Monday, August 09, 2010

Creationary: the saints in Hebrews 11

A creationary: a space to be creative with the lectionary. (For more on what is a creationary go here; for other Creationary resources, go here).

I am struck by Hebrews 11:29-12:2. It’s all about the saints.

So I’d be wanting to plaster the walls of the church with saints. I’d be googling for images and I’d be choosing carefully and I’d be out and about with my digital camera. I’d be after pictures of the folk now in old peoples homes who used to come to church. And the kids. And I’d be going back through mission history, using say a book like Constants in Context: A Theology of Mission for Today and putting up pictures of Brendan the Navigator and Alexandre de Rhodes.

And I’d get people wandering around during worship and looking at these saints and wondering why these folk are saints. Then the sermon could be a bit of a storytelling.

Or I’d make them up like playing cards (here is an example of some “economic” saints I used for one sermon). And I’d lead a meditation, inviting people to consider their biggest faith struggle, the question/doubt that most bugs them. And then I’d invite them to look at their saint card and wonder what, if anything, that saint might want to remind them of.

And for the benediction, I’d invite people to be taking a “saint home” – pull a picture off the wall, or take the card home.

And I might even, next week, ask if there were any stories, any moments when the persons saint came back to mind. (If my community were technology literate – cell phone and email – I might even think about sending them a random picture during the week and then use that as basis for a storytelling in the week following.)

Posted by steve at 12:43 PM


  1. Perhaps you should be in the Orthodox Church, Steve. Ever since they got rid of the iconoclasts their walls have been plastered with saints all the the time. No need for people to take them home after the service either – they’re already there. Ever-living and always present. Roman Catholics are pretty good at this, too.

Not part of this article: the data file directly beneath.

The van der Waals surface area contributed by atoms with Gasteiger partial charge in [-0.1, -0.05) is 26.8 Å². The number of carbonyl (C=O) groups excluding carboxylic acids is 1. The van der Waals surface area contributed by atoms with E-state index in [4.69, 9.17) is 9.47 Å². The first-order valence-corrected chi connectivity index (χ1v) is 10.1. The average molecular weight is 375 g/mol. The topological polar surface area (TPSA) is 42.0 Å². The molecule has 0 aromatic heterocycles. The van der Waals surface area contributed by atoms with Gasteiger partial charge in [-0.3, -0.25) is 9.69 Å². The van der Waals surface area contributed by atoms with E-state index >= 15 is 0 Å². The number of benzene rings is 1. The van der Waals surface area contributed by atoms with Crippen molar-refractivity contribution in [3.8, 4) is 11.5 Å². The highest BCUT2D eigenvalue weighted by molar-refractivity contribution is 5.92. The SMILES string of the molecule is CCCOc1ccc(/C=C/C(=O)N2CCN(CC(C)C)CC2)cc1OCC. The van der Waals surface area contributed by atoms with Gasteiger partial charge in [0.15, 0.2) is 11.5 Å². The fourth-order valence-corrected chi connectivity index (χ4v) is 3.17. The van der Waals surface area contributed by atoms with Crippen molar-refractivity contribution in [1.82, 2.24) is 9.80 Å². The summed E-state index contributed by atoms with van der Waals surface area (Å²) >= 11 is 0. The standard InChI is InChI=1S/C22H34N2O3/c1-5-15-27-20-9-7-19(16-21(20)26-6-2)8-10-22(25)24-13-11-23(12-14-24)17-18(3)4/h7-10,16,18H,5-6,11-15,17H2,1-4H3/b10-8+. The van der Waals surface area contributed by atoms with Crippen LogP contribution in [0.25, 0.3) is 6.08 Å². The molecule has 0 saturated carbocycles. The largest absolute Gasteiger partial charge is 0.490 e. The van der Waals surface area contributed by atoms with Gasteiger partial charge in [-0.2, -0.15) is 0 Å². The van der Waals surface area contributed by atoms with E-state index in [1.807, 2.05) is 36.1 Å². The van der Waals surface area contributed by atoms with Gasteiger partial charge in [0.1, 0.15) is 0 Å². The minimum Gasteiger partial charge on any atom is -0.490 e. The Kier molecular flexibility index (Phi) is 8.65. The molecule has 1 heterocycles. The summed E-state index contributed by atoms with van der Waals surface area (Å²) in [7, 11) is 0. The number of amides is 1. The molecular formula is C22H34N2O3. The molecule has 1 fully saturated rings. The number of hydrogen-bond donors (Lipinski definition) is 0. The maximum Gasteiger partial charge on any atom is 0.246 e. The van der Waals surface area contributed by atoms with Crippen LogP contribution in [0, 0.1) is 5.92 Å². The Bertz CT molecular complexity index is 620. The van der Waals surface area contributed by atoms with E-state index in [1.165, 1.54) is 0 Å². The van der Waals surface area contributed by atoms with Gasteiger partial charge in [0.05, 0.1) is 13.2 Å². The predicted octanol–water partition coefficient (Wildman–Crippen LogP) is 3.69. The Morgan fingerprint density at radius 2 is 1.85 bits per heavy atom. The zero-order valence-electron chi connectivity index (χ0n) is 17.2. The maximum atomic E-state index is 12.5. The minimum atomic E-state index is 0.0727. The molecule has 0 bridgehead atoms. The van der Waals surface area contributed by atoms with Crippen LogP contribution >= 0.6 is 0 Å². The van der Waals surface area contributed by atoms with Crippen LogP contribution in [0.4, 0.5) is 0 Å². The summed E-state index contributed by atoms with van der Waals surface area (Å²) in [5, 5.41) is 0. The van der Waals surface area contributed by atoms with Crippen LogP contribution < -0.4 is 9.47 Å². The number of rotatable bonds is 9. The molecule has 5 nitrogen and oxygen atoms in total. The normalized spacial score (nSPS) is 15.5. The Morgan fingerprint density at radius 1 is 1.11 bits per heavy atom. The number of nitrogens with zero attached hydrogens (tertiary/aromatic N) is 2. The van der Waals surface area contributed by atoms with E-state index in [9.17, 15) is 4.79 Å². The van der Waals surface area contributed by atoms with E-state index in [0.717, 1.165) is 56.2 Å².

Comment by Ross McComish — August 10, 2010 @ 1:35 pm

  2. Thanks Ross. It’s just that I love the idea of being able to “take saints home” – the communion with me all the time, not just in a certain holy place 🙂


    Comment by steve — August 10, 2010 @ 1:38 pm

  3. But that’s what I meant, Steve. The saints are already living at home with the people. I loved sitting among old Russian ladies, hearing them swap stories about the saints as if they were members of the family – which in a way I suppose they were. It’s only us Protestants who have lost contact with them (the saints, I mean – not the old Russian ladies). It’s one of the appeals of Anglo-Catholicism, that they attempt to recapture that intimacy.

    BTW, I’m personally not quite as Anglo-Catholic as you seemed to assume yesterday evening.

    Comment by Ross McComish — August 10, 2010 @ 5:03 pm

  4. Thanks Ross for the clarification. It must have been fantastic for you to have the experience of sitting among Russian Orthodox women, and swapping stories. Do you speak Russian?

    I was not aware that your comment here was linked to the “Ross” from the audio conference last night, but thanks for making that clear. Look forward to our ongoing dialogue, which is so fascinating given that we have none of the visual clues that so much face to face communication has,


    Comment by steve — August 10, 2010 @ 5:50 pm

  5. Sadly, I don’t speak Russian. My involvement with ROCOR was in Auckland and, briefly, in Australia. Funnily enough, it didn’t seem ‘fantastic’ at the time – it all seemed quite natural. Almost like coming home. And it certainly made me see the saints in a different light.

    Comment by Ross McComish — August 11, 2010 @ 5:44 am

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